ABSTRACT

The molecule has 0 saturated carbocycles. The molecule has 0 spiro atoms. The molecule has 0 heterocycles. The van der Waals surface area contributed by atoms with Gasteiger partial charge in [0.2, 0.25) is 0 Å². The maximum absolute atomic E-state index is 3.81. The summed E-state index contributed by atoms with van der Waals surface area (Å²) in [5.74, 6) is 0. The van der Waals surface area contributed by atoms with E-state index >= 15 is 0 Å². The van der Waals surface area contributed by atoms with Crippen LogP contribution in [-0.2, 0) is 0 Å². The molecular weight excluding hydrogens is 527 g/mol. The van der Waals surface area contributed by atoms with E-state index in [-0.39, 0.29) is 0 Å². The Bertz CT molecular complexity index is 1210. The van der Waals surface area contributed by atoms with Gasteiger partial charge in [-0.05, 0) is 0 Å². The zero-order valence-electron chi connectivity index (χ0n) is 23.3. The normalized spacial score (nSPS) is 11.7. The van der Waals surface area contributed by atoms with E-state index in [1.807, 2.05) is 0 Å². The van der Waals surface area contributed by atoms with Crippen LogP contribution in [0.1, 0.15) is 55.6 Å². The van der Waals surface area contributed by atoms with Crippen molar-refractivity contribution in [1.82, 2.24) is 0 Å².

The U.S. military has developed and currently uses composite material munitions. These composite munitions are typically comprised of carbon fiber and, because of their low electrical conductivity, have a much lower electromagnetic induction signature, which makes them difficult to detect using traditional metal detecting methods. The term intermediate electrically conductive (IEC) is used to describe these lower conductivity materials, with conductivity, σ, typically in the range 10 < σ < 105 S/m. The electromagnetic induction (EMI) relaxation response of carbon fiber munitions peaks in the low megaHertz range (<15 MHz), but above 100 kHz. Thus, detecting and characterizing these munitions for remediation on military ranges is problematic using available geophysical EMI sensors. This paper describes initial efforts in the development of a prototype frequency-domain EMI sensor with the goal of extending the measurement frequency range to 15 MHz.

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